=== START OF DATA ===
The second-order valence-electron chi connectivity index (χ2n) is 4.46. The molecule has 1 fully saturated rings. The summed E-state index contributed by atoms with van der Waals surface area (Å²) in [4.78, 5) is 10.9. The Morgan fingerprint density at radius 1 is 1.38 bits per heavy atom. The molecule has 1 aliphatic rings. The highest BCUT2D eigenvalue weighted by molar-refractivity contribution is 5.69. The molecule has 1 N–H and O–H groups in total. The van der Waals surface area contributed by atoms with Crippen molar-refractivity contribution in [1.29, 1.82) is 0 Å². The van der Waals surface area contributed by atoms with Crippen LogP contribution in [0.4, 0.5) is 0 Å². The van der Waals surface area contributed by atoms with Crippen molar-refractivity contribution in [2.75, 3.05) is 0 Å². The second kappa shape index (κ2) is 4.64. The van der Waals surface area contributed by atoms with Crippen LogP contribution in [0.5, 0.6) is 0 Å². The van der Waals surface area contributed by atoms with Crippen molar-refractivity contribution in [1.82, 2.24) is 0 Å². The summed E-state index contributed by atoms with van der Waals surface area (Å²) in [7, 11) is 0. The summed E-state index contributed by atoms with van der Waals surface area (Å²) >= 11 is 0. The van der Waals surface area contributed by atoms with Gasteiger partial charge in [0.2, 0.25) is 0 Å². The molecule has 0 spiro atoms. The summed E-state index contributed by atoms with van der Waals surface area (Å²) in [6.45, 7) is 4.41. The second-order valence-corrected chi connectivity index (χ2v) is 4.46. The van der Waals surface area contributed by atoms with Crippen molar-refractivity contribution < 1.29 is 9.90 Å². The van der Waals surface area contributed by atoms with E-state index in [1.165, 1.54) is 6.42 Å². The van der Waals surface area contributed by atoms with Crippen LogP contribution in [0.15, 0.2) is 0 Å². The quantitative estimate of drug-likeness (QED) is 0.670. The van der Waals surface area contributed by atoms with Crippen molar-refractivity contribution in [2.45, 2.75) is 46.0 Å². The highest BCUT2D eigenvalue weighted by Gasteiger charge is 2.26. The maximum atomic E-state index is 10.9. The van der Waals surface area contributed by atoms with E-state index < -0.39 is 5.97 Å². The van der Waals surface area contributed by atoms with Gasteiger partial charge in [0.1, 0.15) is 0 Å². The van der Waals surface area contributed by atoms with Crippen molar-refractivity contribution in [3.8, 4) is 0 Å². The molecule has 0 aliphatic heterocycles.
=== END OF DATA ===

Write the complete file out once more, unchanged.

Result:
The second-order valence-electron chi connectivity index (χ2n) is 4.46. The molecule has 1 fully saturated rings. The summed E-state index contributed by atoms with van der Waals surface area (Å²) in [4.78, 5) is 10.9. The Morgan fingerprint density at radius 1 is 1.38 bits per heavy atom. The molecule has 1 aliphatic rings. The highest BCUT2D eigenvalue weighted by molar-refractivity contribution is 5.69. The molecule has 1 N–H and O–H groups in total. The van der Waals surface area contributed by atoms with Crippen molar-refractivity contribution in [1.29, 1.82) is 0 Å². The van der Waals surface area contributed by atoms with Crippen LogP contribution in [0.4, 0.5) is 0 Å². The van der Waals surface area contributed by atoms with Crippen molar-refractivity contribution in [2.75, 3.05) is 0 Å². The second kappa shape index (κ2) is 4.64. The van der Waals surface area contributed by atoms with Crippen LogP contribution in [0.5, 0.6) is 0 Å². The van der Waals surface area contributed by atoms with Crippen molar-refractivity contribution in [1.82, 2.24) is 0 Å². The summed E-state index contributed by atoms with van der Waals surface area (Å²) in [7, 11) is 0. The summed E-state index contributed by atoms with van der Waals surface area (Å²) >= 11 is 0. The van der Waals surface area contributed by atoms with Gasteiger partial charge in [0.2, 0.25) is 0 Å². The molecule has 0 spiro atoms. The summed E-state index contributed by atoms with van der Waals surface area (Å²) in [6.45, 7) is 4.41. The second-order valence-corrected chi connectivity index (χ2v) is 4.46. The van der Waals surface area contributed by atoms with Crippen molar-refractivity contribution < 1.29 is 9.90 Å². The van der Waals surface area contributed by atoms with E-state index in [1.165, 1.54) is 6.42 Å². The van der Waals surface area contributed by atoms with Crippen LogP contribution in [0.15, 0.2) is 0 Å². The quantitative estimate of drug-likeness (QED) is 0.670. The van der Waals surface area contributed by atoms with Crippen molar-refractivity contribution in [2.45, 2.75) is 46.0 Å². The highest BCUT2D eigenvalue weighted by Gasteiger charge is 2.26. The maximum atomic E-state index is 10.9. The van der Waals surface area contributed by atoms with E-state index < -0.39 is 5.97 Å². The van der Waals surface area contributed by atoms with Gasteiger partial charge in [0.1, 0.15) is 0 Å². The van der Waals surface area contributed by atoms with Crippen molar-refractivity contribution in [3.8, 4) is 0 Å². The molecule has 0 aliphatic heterocycles.